USAID, First Global helping Jamaicans go 'green'
Jamaicans now have access to affordable loan financing to invest in climate-smart agricultural and climate-change mitigation solutions, thanks to a partnership between the United States Agency for International Development Agency (USAID) and First Global Bank.
"Climate change is a part of our reality here in Jamaica, evidenced by shifting weather patterns. First Global has established a reputation as a leader in the environmental arena, and so we are pleased to offer another meaningful financial solution to help Jamaicans live green and to prepare themselves for the risks associated with shifting weather conditions," Courtney Campbell, First Global Bank CEO, said at last Friday's official signing ceremony at its New Kingston head office.
"I'd say this is really critical, especially given where Jamaica is now with the drought. I've been here three and a half years, and I certainly have witnessed it, and so really, there is an imperative to try and get this product out there and get people accessing it, since it unlocks financing for people who do not otherwise have that opportunity," Denise Herbol, USAID mission director, told The Gleaner.
The loan is available in American and Jamaica dollars at a low interest rate, and borrowers have up to 10 years to repay. It is open to individuals, cooperatives and community organisations, which may borrow between US$5,000 and US$100,000, while the loan for small and medium-size enterprises starts at US$100,000 and goes up to US$875,000.
Herbol explained that the management of the funding will be led jointly by USAID Jamaica and its Development Credit Authority Office in Washington, and emphasised that the projects must be related to mitigating the impact of climate change, or to enhancing or initiating climate-smart agricultural systems.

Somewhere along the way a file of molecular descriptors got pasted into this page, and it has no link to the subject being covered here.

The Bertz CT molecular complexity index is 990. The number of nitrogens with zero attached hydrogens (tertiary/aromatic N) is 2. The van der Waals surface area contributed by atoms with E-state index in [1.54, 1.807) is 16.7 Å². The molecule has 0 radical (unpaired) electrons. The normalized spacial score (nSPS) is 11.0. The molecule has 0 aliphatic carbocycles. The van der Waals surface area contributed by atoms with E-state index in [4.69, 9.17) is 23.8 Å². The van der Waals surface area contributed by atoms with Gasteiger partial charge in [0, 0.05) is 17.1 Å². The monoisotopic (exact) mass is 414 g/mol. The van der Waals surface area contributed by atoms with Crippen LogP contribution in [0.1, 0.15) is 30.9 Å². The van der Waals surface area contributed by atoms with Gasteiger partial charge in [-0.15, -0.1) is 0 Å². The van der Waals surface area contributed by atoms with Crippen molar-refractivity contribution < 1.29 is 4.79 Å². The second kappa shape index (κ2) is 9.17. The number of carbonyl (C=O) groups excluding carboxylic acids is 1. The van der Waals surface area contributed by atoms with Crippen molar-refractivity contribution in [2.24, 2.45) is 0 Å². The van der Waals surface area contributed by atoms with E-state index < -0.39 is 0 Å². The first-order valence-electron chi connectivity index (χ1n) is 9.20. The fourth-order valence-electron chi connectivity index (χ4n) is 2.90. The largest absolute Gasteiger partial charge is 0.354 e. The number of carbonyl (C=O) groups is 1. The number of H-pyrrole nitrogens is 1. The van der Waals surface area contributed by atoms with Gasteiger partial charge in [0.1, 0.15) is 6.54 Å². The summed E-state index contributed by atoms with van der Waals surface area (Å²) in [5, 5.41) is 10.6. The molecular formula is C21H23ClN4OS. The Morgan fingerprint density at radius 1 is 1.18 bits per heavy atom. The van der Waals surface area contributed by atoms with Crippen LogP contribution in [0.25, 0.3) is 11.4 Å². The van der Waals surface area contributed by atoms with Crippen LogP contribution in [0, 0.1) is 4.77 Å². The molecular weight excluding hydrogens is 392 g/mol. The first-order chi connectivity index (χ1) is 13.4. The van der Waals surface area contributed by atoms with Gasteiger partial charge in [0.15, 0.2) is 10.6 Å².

"USAID Jamaica is delighted to be in partnership with First Global Bank to explore new markets in the issuance of loans for energy-driven, climate-smart solutions. USAID supports financial institutions, local development organisations, investors, and individuals to design and deliver investment alternatives in areas such as agriculture, health, environment, small businesses, microfinance housing, water, infrastructure, energy, and education," Herbol said at the signing ceremony.
Peter Lindo, assistant vice-president at First Global Bank, described the loan facility as a game-changer, noting that it moves funding for assistance well beyond the traditional scope of green loans, which are largely centred on renewable-energy systems.
"The loans that we are offering would be, for example, to farmers who are taking any sort of action to mitigate against climate change - the environmental impact of climate change such as drought we are suffering," he said.
" ... If you are doing something like a pool to help you in times of drought, anything like that will qualify. If you [are] doing some sort of hurricane backup system, that sort of thing will qualify - so it is quite broad in its scope."